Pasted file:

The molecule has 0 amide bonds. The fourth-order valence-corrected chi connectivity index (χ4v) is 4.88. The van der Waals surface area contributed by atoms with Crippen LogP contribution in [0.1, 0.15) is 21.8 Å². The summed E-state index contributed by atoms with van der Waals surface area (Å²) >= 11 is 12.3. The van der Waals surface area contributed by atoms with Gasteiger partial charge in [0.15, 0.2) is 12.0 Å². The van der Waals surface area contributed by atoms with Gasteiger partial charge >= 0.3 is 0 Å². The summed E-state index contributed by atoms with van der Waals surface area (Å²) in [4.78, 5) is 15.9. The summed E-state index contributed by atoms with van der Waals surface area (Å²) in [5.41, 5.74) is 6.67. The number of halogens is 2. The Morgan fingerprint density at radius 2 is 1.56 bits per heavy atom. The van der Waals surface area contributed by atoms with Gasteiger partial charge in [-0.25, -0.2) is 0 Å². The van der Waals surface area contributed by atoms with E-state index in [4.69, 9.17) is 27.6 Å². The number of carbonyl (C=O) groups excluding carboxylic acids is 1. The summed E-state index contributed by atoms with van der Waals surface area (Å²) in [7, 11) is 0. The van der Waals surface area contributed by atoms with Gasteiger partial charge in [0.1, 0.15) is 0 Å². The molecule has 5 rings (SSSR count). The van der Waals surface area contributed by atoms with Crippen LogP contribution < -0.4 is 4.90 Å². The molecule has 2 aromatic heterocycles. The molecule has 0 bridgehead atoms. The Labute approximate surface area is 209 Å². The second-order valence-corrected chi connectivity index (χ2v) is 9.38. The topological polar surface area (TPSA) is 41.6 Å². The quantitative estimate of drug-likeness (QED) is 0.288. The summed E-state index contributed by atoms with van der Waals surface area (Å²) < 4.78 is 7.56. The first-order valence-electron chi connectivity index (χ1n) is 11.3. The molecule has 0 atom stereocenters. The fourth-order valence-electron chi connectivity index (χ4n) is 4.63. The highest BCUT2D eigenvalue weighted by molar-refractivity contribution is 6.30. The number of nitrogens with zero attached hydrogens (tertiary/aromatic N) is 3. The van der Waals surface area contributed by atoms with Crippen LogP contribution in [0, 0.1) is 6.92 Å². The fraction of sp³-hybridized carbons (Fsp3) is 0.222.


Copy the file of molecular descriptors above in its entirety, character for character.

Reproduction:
The molecule has 0 amide bonds. The fourth-order valence-corrected chi connectivity index (χ4v) is 4.88. The van der Waals surface area contributed by atoms with Crippen LogP contribution in [0.1, 0.15) is 21.8 Å². The summed E-state index contributed by atoms with van der Waals surface area (Å²) >= 11 is 12.3. The van der Waals surface area contributed by atoms with Gasteiger partial charge in [0.15, 0.2) is 12.0 Å². The van der Waals surface area contributed by atoms with Gasteiger partial charge >= 0.3 is 0 Å². The summed E-state index contributed by atoms with van der Waals surface area (Å²) in [4.78, 5) is 15.9. The summed E-state index contributed by atoms with van der Waals surface area (Å²) in [5.41, 5.74) is 6.67. The number of halogens is 2. The Morgan fingerprint density at radius 2 is 1.56 bits per heavy atom. The van der Waals surface area contributed by atoms with Gasteiger partial charge in [-0.25, -0.2) is 0 Å². The van der Waals surface area contributed by atoms with E-state index in [4.69, 9.17) is 27.6 Å². The number of carbonyl (C=O) groups excluding carboxylic acids is 1. The summed E-state index contributed by atoms with van der Waals surface area (Å²) in [7, 11) is 0. The van der Waals surface area contributed by atoms with Gasteiger partial charge in [0.1, 0.15) is 0 Å². The molecule has 5 rings (SSSR count). The van der Waals surface area contributed by atoms with Crippen LogP contribution < -0.4 is 4.90 Å². The molecule has 2 aromatic heterocycles. The molecule has 0 bridgehead atoms. The Labute approximate surface area is 209 Å². The second-order valence-corrected chi connectivity index (χ2v) is 9.38. The topological polar surface area (TPSA) is 41.6 Å². The quantitative estimate of drug-likeness (QED) is 0.288. The summed E-state index contributed by atoms with van der Waals surface area (Å²) < 4.78 is 7.56. The first-order valence-electron chi connectivity index (χ1n) is 11.3. The molecule has 0 atom stereocenters. The fourth-order valence-electron chi connectivity index (χ4n) is 4.63. The highest BCUT2D eigenvalue weighted by molar-refractivity contribution is 6.30. The number of nitrogens with zero attached hydrogens (tertiary/aromatic N) is 3. The van der Waals surface area contributed by atoms with Crippen LogP contribution in [0, 0.1) is 6.92 Å². The fraction of sp³-hybridized carbons (Fsp3) is 0.222.